Difference between a Chapter 13 and a Chapter 7 bankruptcy

By Jed McKeehan

Tennessee has the highest number of bankruptcies of any state in the country, so it might be useful to understand the differences between the two most common types of bankruptcies.

A Chapter 7 bankruptcy, or a straight bankruptcy, is where you are asking the courts to discharge your debts. Essentially, the debt is zeroed out. This is more likely the better option for anyone with little to no assets and maybe no job or steady source of income. The process takes place over a 3 to 5 month time period and wipes everything clean so the filer can start fresh.

Any non-exempt property sold due to the bankruptcy is distributed to creditors, so this may not be the preferred option for homeowners or property holders.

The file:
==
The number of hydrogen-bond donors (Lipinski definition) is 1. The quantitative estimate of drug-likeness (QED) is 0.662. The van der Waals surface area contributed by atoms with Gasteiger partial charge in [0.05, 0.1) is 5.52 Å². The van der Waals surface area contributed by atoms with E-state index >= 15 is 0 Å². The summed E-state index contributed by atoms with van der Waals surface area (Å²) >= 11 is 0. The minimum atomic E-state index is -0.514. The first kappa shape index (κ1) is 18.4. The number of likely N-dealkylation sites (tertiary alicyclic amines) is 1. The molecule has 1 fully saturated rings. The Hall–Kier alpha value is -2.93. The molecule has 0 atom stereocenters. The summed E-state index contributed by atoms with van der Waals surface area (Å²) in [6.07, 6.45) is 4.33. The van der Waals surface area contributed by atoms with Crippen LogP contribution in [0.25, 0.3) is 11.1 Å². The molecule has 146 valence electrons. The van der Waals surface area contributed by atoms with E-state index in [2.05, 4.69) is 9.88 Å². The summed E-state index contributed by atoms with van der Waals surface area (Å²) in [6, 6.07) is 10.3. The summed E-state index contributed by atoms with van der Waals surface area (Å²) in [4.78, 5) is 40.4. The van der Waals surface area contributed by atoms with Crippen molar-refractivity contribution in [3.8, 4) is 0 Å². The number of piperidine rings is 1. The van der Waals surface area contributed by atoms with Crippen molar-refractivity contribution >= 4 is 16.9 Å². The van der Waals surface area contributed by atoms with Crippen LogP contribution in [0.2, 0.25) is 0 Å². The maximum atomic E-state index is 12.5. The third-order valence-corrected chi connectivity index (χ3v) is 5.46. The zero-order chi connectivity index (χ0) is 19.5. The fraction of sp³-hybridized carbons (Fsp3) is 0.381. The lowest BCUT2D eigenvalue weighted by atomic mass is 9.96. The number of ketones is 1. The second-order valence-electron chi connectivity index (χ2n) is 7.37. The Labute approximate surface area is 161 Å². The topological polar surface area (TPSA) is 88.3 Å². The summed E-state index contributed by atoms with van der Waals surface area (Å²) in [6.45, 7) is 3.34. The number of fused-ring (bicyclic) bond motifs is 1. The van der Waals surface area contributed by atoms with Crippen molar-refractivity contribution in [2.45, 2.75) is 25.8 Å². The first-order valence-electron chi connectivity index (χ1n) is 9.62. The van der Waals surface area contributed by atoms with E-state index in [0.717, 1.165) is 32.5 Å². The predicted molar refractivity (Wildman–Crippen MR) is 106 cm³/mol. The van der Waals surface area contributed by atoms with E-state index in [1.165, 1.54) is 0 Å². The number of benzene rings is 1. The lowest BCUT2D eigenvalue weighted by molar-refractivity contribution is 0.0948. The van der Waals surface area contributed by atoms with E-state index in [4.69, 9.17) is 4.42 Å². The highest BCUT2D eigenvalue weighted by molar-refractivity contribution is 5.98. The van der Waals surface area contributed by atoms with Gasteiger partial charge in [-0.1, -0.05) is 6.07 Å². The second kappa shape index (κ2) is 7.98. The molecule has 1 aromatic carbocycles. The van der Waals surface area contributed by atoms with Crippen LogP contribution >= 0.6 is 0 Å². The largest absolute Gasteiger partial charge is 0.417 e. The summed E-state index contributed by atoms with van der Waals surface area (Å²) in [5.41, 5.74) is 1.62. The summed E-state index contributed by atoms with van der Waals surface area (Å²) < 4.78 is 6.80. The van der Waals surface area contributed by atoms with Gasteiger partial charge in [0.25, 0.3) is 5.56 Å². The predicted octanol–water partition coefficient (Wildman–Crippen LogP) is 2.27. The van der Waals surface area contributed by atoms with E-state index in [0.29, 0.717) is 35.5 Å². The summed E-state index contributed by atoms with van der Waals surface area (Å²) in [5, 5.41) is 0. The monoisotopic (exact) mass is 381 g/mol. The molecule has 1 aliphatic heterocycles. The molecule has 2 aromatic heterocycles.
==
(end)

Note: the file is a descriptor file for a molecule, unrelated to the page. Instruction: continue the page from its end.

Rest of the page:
In a Chapter 13 bankruptcy, or a reorganization, you have to file a plan showing how you will pay off your past-due and current debt. It is essentially a repayment schedule over a 3-5 year period that will allow you pay back your creditors at a reduced rate. In almost all cases, you get to keep your home and your vehicle. This option is typically for people that make a little bit more money and have money coming in on a regular basis to make these payments.

To determine which option is best for your situation, or to begin the bankruptcy process, it is best to talk to an attorney with experience in this area.

Jedidiah McKeehan is an attorney practicing in Knox County and surrounding counties.  He works in many areas, including criminal, personal injury, landlord-tenant, probate, and estate planning. Visit attorney-knoxville.com for more information about this legal issue and other legal issues.

 

 

 

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